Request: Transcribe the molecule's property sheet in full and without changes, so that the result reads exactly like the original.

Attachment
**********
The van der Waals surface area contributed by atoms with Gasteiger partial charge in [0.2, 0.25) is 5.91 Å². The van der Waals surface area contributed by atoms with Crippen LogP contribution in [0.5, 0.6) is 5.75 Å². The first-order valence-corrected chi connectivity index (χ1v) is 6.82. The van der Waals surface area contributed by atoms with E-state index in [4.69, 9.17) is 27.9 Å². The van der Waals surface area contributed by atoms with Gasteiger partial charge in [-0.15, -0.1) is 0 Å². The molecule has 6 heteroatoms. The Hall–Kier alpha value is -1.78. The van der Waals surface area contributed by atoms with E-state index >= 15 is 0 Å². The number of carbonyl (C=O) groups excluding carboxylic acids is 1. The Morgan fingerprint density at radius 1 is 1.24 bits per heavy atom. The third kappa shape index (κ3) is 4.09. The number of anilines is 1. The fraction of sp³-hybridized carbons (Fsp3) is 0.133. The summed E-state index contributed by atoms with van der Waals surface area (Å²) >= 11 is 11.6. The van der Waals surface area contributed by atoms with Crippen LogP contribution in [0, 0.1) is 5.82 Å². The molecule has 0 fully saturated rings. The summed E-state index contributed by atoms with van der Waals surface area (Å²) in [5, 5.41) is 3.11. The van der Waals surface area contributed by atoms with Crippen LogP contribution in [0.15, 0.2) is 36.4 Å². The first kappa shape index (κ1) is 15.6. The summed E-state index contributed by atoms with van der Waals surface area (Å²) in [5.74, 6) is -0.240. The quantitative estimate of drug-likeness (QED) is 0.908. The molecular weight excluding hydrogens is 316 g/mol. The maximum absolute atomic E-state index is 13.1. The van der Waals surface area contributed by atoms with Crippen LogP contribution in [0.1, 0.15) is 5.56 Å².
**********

The van der Waals surface area contributed by atoms with Gasteiger partial charge in [0.2, 0.25) is 5.91 Å². The van der Waals surface area contributed by atoms with Crippen LogP contribution in [0.5, 0.6) is 5.75 Å². The first-order valence-corrected chi connectivity index (χ1v) is 6.82. The van der Waals surface area contributed by atoms with E-state index in [4.69, 9.17) is 27.9 Å². The van der Waals surface area contributed by atoms with Gasteiger partial charge in [-0.15, -0.1) is 0 Å². The molecule has 6 heteroatoms. The Hall–Kier alpha value is -1.78. The van der Waals surface area contributed by atoms with E-state index >= 15 is 0 Å². The number of carbonyl (C=O) groups excluding carboxylic acids is 1. The Morgan fingerprint density at radius 1 is 1.24 bits per heavy atom. The third kappa shape index (κ3) is 4.09. The number of anilines is 1. The fraction of sp³-hybridized carbons (Fsp3) is 0.133. The summed E-state index contributed by atoms with van der Waals surface area (Å²) >= 11 is 11.6. The van der Waals surface area contributed by atoms with Crippen LogP contribution in [0, 0.1) is 5.82 Å². The molecule has 0 fully saturated rings. The summed E-state index contributed by atoms with van der Waals surface area (Å²) in [5, 5.41) is 3.11. The van der Waals surface area contributed by atoms with Crippen LogP contribution in [0.15, 0.2) is 36.4 Å². The first kappa shape index (κ1) is 15.6. The summed E-state index contributed by atoms with van der Waals surface area (Å²) in [5.74, 6) is -0.240. The quantitative estimate of drug-likeness (QED) is 0.908. The molecular weight excluding hydrogens is 316 g/mol. The maximum absolute atomic E-state index is 13.1. The van der Waals surface area contributed by atoms with Crippen LogP contribution in [0.1, 0.15) is 5.56 Å².